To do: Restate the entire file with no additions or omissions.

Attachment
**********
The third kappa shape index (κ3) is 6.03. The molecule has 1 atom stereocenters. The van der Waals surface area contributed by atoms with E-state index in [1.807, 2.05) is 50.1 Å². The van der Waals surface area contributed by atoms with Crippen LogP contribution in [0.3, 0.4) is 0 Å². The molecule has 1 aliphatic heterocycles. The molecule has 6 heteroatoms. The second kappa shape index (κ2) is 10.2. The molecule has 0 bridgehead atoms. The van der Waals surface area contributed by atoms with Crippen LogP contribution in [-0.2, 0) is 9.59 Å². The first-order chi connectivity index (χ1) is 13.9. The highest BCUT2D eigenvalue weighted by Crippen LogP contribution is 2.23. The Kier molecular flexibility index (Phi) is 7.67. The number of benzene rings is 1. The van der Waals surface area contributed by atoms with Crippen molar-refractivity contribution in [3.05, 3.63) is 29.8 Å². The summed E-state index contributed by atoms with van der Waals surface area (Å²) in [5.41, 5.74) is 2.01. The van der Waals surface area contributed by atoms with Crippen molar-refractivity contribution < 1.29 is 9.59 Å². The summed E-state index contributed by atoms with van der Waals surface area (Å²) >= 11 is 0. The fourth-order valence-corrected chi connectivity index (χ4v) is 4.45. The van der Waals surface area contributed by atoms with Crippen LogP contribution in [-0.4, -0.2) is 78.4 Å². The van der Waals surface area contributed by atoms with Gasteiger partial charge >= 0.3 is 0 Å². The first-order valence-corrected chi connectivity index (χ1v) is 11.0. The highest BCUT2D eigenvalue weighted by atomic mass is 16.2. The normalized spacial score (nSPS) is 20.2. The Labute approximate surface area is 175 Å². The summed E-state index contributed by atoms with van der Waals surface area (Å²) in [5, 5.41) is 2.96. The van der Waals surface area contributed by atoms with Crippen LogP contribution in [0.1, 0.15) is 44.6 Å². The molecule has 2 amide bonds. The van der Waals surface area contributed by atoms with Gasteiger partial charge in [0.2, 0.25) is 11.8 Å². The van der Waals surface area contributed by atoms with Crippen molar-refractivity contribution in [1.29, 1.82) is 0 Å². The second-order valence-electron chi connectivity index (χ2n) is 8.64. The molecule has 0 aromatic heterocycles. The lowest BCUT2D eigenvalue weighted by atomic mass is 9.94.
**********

The third kappa shape index (κ3) is 6.03. The molecule has 1 atom stereocenters. The van der Waals surface area contributed by atoms with E-state index in [1.807, 2.05) is 50.1 Å². The van der Waals surface area contributed by atoms with Crippen LogP contribution in [0.3, 0.4) is 0 Å². The molecule has 1 aliphatic heterocycles. The molecule has 6 heteroatoms. The second kappa shape index (κ2) is 10.2. The molecule has 0 bridgehead atoms. The van der Waals surface area contributed by atoms with Crippen LogP contribution in [-0.2, 0) is 9.59 Å². The first-order chi connectivity index (χ1) is 13.9. The highest BCUT2D eigenvalue weighted by Crippen LogP contribution is 2.23. The Kier molecular flexibility index (Phi) is 7.67. The number of benzene rings is 1. The van der Waals surface area contributed by atoms with Crippen molar-refractivity contribution in [3.05, 3.63) is 29.8 Å². The summed E-state index contributed by atoms with van der Waals surface area (Å²) in [5.41, 5.74) is 2.01. The van der Waals surface area contributed by atoms with Crippen molar-refractivity contribution < 1.29 is 9.59 Å². The summed E-state index contributed by atoms with van der Waals surface area (Å²) >= 11 is 0. The fourth-order valence-corrected chi connectivity index (χ4v) is 4.45. The van der Waals surface area contributed by atoms with Crippen LogP contribution in [-0.4, -0.2) is 78.4 Å². The van der Waals surface area contributed by atoms with Gasteiger partial charge >= 0.3 is 0 Å². The first-order valence-corrected chi connectivity index (χ1v) is 11.0. The highest BCUT2D eigenvalue weighted by atomic mass is 16.2. The normalized spacial score (nSPS) is 20.2. The Labute approximate surface area is 175 Å². The summed E-state index contributed by atoms with van der Waals surface area (Å²) in [5, 5.41) is 2.96. The van der Waals surface area contributed by atoms with Crippen LogP contribution in [0.1, 0.15) is 44.6 Å². The molecule has 2 amide bonds. The van der Waals surface area contributed by atoms with Gasteiger partial charge in [0.2, 0.25) is 11.8 Å². The van der Waals surface area contributed by atoms with Crippen molar-refractivity contribution in [1.29, 1.82) is 0 Å². The second-order valence-electron chi connectivity index (χ2n) is 8.64. The molecule has 0 aromatic heterocycles. The lowest BCUT2D eigenvalue weighted by atomic mass is 9.94.